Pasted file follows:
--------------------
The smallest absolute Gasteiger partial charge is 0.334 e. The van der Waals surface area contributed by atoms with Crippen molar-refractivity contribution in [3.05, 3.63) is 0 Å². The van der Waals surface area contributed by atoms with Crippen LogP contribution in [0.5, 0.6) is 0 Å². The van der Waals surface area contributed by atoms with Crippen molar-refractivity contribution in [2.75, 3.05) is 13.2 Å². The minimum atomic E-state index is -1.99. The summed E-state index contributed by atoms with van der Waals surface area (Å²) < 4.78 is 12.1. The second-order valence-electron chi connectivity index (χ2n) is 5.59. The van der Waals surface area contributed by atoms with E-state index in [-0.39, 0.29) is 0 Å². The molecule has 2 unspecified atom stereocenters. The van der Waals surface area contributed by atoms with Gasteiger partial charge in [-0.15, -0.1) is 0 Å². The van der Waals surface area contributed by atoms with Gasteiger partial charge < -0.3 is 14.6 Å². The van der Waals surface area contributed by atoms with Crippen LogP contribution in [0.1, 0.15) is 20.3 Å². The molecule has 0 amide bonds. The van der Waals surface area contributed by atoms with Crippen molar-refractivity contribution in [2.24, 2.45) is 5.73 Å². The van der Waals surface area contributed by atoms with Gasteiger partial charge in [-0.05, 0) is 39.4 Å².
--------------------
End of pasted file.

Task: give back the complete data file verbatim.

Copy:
The smallest absolute Gasteiger partial charge is 0.334 e. The van der Waals surface area contributed by atoms with Crippen molar-refractivity contribution in [3.05, 3.63) is 0 Å². The van der Waals surface area contributed by atoms with Crippen LogP contribution in [0.5, 0.6) is 0 Å². The van der Waals surface area contributed by atoms with Crippen molar-refractivity contribution in [2.75, 3.05) is 13.2 Å². The minimum atomic E-state index is -1.99. The summed E-state index contributed by atoms with van der Waals surface area (Å²) < 4.78 is 12.1. The second-order valence-electron chi connectivity index (χ2n) is 5.59. The van der Waals surface area contributed by atoms with E-state index in [-0.39, 0.29) is 0 Å². The molecule has 2 unspecified atom stereocenters. The van der Waals surface area contributed by atoms with Gasteiger partial charge in [-0.15, -0.1) is 0 Å². The van der Waals surface area contributed by atoms with Gasteiger partial charge < -0.3 is 14.6 Å². The van der Waals surface area contributed by atoms with Crippen LogP contribution in [0.1, 0.15) is 20.3 Å². The molecule has 0 amide bonds. The van der Waals surface area contributed by atoms with Crippen molar-refractivity contribution in [2.24, 2.45) is 5.73 Å². The van der Waals surface area contributed by atoms with Gasteiger partial charge in [-0.05, 0) is 39.4 Å².